Handbook of Health Behavior Research III: Demography, by Louis G. Pol, Richard K. Thomas (auth.), David S. Gochman

By Louis G. Pol, Richard K. Thomas (auth.), David S. Gochman (eds.)

Volume three relates the demography of well-being habit to developmental and variety matters. exact discussions of the overall healthiness behaviors of homosexual men, lesbians, individuals with HIV, and caregivers themselves are integrated. every one quantity good points broad supplementary and integrative matrial ready through the editor, the precise index to the full four-volume set, and a thesaurus of overall healthiness habit terminology.

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Extra resources for Handbook of Health Behavior Research III: Demography, Development, and Diversity

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Lopez, A. D. (1993). Tobacco or health. World health statistics. Copenhagen: WHO Regional Office for Europe. , & Robling, M. R. (1995). ]ournal of Epidemiology and Community Health, 49(1), 28-32. Pol, L. , & Thomas, R. K. 1bedemographyofhealth and health care. New York: Plenum Press. Pollard, K. M. (1994). Population stabilization no longer in sight for U. S. Population Today, 22(5). Washington, DC: Population Reference Bureau. , & Schoenborn, C. A. (1993). Health promotion and disease prevention: United States, 1990.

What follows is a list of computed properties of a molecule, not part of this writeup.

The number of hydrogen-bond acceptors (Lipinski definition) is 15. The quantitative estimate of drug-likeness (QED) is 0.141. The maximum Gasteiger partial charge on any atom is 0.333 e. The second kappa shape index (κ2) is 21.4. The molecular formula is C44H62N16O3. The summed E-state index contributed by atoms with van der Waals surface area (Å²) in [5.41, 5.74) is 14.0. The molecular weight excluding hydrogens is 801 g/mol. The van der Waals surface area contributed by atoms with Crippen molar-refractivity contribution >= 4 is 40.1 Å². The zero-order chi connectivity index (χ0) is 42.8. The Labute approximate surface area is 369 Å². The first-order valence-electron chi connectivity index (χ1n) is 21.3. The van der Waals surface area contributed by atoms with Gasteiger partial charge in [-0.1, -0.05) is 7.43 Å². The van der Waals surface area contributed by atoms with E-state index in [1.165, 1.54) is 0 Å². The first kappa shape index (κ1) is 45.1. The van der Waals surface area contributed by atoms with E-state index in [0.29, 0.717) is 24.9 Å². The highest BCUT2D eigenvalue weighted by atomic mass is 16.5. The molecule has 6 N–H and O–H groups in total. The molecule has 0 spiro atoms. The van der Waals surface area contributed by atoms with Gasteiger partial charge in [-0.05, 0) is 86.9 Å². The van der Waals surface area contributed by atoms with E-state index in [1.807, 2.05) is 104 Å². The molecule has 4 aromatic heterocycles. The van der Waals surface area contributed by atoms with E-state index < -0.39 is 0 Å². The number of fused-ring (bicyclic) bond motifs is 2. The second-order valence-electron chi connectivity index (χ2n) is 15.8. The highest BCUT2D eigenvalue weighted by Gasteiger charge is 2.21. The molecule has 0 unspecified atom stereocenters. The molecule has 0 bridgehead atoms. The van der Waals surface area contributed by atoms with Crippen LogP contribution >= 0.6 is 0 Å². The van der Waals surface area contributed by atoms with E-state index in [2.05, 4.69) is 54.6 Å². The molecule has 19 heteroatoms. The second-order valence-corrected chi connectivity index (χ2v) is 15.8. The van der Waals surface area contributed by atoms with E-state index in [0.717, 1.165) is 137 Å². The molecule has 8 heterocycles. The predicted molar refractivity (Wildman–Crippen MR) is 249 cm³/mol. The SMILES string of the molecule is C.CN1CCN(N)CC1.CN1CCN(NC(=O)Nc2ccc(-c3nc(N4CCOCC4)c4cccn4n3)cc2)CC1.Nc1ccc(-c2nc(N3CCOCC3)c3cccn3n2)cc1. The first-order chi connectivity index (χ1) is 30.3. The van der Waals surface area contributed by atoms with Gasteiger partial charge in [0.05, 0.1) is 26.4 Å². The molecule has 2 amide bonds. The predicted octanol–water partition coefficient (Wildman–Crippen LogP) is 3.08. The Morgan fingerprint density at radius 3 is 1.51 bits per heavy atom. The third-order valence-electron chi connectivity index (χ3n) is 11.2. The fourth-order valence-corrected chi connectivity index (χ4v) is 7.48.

0%) for the Mountain division. Table 6_ Populations Projections by Region and Division: 1990, 2000, and 2010a Population (in 1000s) Region and divisions Northeast New England Middle Atlantic Midwest East North Central West North Central South South Atlantic East South Central West South Central West Mountain Pacific 1990 50,837 13,204 37,663 59,781 42,091 17,690 85,733 43,732 15,210 26,791 53,039 13,734 39,305 "From Campbell (1994, Table 1). 0%) for Texas. 5%). The growth patterns shown in Table 6 are also driving a marked redistribution of the population.

Xx-xxxiii). The middle-series projection assumed middle projections for all three components of change. Although in most ways the middle series is regarded as the "most likely" scenario, unforeseen events could alter these figures. Minor fluctuations in any or all of birth, death, and migration patterns (the only processes that can change the size and age structure of the population) have a relatively small impact on the national trends being described in the short term. At the local level, however, the short-term impact of such changes may be much greater.

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